We are taught from very young that it is wrong to have stereotypes of others and to be prejudiced against certain groups or types of people. In society today, we constantly hear about sexism, racism and inequality. But how many of us really understand what it means to judge others?
This question brings back many memories of my time in boarding school, and some of the people I met there. As well as having the typical school staff of teachers and administrators, we also had plenty of cooks, cleaners, and matrons around to do duties in the hostel.
Their jobs always seemed to be viewed as "low and unworthy" by many of the students in the school and I was always surprised by the treatment that those people received from the students, simply because of their jobs.
We are often told to love others unconditionally and show them the respect that we would want to be treated with. But how many of us spend our time judging people for everything from their appearance, to their financial situation, to something as simple as their choice of lifestyle.
I could never understand why the students would judge the cleaners and cooks at school, simply because their jobs weren't as highly paid or qualified as others. But I thought that it was even worse when those people would try to justify their prejudices with their faith and beliefs as Christians.
Because although the bible states that many different actions and even thoughts are sins, it always comes back to two simple things –“Love your neighbour as yourself” (Matthew chapter 22,verse 39) and “do not judge or you too will be judge.” (Matthew chapter 7, verse 1)
Those verses seem to sum things up pretty clearly, but if that’s the case then why are they so hard to do?
A look at myself
I am by no means perfect. I am certainly guilty of judging others from time to time, just like most people do.
I have sometimes found myself making quick assumptions of people before I have even had the chance to get to know them, or judging a situation and criticising people’s reactions etc. to it, before I get the chance to know all of the facts.
But then I wind up asking myself, why had I behaved like that? What was my reason for making those judgments?
In the bible, there are many examples of people being judgemental and having to be reminded to be forgiving and loving towards people that may not be seen as being as worthy or as important as others.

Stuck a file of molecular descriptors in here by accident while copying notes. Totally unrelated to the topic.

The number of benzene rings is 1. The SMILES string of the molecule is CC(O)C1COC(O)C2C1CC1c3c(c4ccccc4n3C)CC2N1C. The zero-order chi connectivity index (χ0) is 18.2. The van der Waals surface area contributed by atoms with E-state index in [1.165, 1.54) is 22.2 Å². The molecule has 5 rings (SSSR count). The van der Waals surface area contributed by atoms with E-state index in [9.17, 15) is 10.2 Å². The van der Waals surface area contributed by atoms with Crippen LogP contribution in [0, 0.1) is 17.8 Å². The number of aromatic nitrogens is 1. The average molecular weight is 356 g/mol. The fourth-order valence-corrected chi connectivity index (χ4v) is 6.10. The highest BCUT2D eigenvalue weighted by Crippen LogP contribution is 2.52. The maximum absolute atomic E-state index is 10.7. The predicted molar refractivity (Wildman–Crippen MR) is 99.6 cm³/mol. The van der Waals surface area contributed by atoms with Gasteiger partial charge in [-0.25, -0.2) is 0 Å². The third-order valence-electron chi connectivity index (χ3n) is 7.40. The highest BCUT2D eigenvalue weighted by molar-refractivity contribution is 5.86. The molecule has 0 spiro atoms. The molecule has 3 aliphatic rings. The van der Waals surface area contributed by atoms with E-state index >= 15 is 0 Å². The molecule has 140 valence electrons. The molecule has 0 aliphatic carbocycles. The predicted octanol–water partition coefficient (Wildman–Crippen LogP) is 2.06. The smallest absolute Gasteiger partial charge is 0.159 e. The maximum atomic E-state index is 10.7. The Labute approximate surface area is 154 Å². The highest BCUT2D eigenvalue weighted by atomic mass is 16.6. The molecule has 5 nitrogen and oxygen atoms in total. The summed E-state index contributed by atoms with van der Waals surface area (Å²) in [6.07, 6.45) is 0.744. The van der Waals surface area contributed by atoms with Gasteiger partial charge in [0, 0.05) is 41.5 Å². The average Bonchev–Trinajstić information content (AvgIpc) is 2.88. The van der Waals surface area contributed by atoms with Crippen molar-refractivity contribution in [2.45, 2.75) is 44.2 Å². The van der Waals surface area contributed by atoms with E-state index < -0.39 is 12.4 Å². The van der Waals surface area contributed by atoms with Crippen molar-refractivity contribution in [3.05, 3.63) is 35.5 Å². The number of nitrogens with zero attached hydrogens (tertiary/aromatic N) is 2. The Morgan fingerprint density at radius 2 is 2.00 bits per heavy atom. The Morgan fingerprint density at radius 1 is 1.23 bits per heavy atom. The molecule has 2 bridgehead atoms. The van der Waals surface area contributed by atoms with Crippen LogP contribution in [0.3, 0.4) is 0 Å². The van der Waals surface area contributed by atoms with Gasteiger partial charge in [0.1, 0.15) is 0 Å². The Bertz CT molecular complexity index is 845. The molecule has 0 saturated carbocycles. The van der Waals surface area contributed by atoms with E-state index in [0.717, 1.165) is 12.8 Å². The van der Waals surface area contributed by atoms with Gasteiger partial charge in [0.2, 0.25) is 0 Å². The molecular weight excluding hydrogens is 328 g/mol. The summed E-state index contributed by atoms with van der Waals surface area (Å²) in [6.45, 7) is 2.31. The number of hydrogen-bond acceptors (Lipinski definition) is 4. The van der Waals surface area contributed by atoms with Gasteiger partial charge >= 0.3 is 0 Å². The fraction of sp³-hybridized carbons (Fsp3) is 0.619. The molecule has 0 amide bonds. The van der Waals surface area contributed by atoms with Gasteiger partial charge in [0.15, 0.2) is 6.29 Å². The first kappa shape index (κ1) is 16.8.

One such example is when Jesus choose Matthew the tax collector to be one of his disciples (Matthew chapter 9, verses9-13). Tax collectors in those times were often dishonest and untrustworthy. Because of this, all tax collectors were viewed as thieves and sinners and were looked down on.
But Jesus didn't seem to care when he asked Matthew to follow him, and when questioned by the people around him, (who were certainly not impressed that Jesus had chosen to associate with such a sinner)he simply answered“it is not the healthy who need a doctor, but the sick” (Matthew chapter 9, verse 12).
Jesus’s actions towards the supposedly sinful tax collector was a powerful reminder to us all, to look past a reputation or a stereotype before judging someone, and to love people despite who they were or what they did.
But Jesus wasn’t the only one who was an example of how to show love and acceptance to those who were different from you. There are many people whose names are still well known today, who are or were great examples of how to love others unconditionally.
Mother Teresa cared for many people who were considered outcasts or worthless. Her work with the homeless and dying people of the Calcutta slums is still talked about today, more than twenty years after her death.
Our own Judgment day
Many people know about God’s judgement and are aware that a time will come when they will be held accountable for their actions on earth. This puts things into a different perspective as it makes us realize that the day will come when it will be someone else's job to judge us.
The outcome of that judgment will have far more serious consequences than what we would be capable of doing to others. “For we all must appear before the judgement seat of Christ so that each of us may receive what is due to us for the things done while in the body whether good or bad.” (2 Corinthians chapter 9, verse 10)
So this leaves me with some final words of encouragement. Remember those people who set examples on what it means to love others unconditionally and to look past stereotypes or prejudices.
If God puts people in your life who are different from you, love them instead of judging them. Because it is love that changes people and environments for the better.
My name is Kate and I love gardening, exercising, and being involved with my church social groups. I have loved to write from a young age, and took up poetry as a teenager. I have recently got married and am enjoying getting used to married life.